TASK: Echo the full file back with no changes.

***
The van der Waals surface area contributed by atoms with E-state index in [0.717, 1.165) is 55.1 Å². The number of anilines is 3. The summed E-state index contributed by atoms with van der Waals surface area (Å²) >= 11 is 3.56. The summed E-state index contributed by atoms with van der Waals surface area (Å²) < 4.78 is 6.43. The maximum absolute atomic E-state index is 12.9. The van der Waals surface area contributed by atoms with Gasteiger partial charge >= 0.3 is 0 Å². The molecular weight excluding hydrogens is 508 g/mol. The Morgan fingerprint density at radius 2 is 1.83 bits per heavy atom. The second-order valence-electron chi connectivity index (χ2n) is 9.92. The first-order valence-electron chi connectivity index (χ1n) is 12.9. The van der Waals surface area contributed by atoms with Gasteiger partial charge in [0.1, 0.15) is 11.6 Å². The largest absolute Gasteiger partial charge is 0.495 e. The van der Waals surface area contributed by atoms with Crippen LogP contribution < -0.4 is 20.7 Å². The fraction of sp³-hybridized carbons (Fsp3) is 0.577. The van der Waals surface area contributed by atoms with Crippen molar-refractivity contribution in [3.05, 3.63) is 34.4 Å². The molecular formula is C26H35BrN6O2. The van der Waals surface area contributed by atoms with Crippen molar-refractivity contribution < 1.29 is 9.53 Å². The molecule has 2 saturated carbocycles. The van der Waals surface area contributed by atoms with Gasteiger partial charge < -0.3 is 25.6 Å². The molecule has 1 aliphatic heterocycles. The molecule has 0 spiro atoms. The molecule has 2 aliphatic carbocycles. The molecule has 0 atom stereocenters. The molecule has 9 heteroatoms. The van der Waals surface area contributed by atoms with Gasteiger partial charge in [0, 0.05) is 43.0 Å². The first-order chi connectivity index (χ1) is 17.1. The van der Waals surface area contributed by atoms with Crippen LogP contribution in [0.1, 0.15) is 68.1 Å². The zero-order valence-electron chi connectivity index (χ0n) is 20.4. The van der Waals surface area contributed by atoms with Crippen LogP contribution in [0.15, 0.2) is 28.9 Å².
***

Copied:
The van der Waals surface area contributed by atoms with E-state index in [0.717, 1.165) is 55.1 Å². The number of anilines is 3. The summed E-state index contributed by atoms with van der Waals surface area (Å²) >= 11 is 3.56. The summed E-state index contributed by atoms with van der Waals surface area (Å²) < 4.78 is 6.43. The maximum absolute atomic E-state index is 12.9. The van der Waals surface area contributed by atoms with Gasteiger partial charge >= 0.3 is 0 Å². The molecular weight excluding hydrogens is 508 g/mol. The Morgan fingerprint density at radius 2 is 1.83 bits per heavy atom. The second-order valence-electron chi connectivity index (χ2n) is 9.92. The first-order valence-electron chi connectivity index (χ1n) is 12.9. The van der Waals surface area contributed by atoms with Gasteiger partial charge in [0.1, 0.15) is 11.6 Å². The largest absolute Gasteiger partial charge is 0.495 e. The van der Waals surface area contributed by atoms with Crippen LogP contribution < -0.4 is 20.7 Å². The fraction of sp³-hybridized carbons (Fsp3) is 0.577. The van der Waals surface area contributed by atoms with Crippen molar-refractivity contribution in [3.05, 3.63) is 34.4 Å². The molecular formula is C26H35BrN6O2. The van der Waals surface area contributed by atoms with Crippen molar-refractivity contribution < 1.29 is 9.53 Å². The molecule has 2 saturated carbocycles. The van der Waals surface area contributed by atoms with Gasteiger partial charge < -0.3 is 25.6 Å². The molecule has 1 aliphatic heterocycles. The molecule has 0 spiro atoms. The molecule has 2 aliphatic carbocycles. The molecule has 0 atom stereocenters. The molecule has 9 heteroatoms. The van der Waals surface area contributed by atoms with Gasteiger partial charge in [0, 0.05) is 43.0 Å². The first-order chi connectivity index (χ1) is 17.1. The van der Waals surface area contributed by atoms with Crippen LogP contribution in [0.1, 0.15) is 68.1 Å². The zero-order valence-electron chi connectivity index (χ0n) is 20.4. The van der Waals surface area contributed by atoms with Crippen LogP contribution in [0.15, 0.2) is 28.9 Å².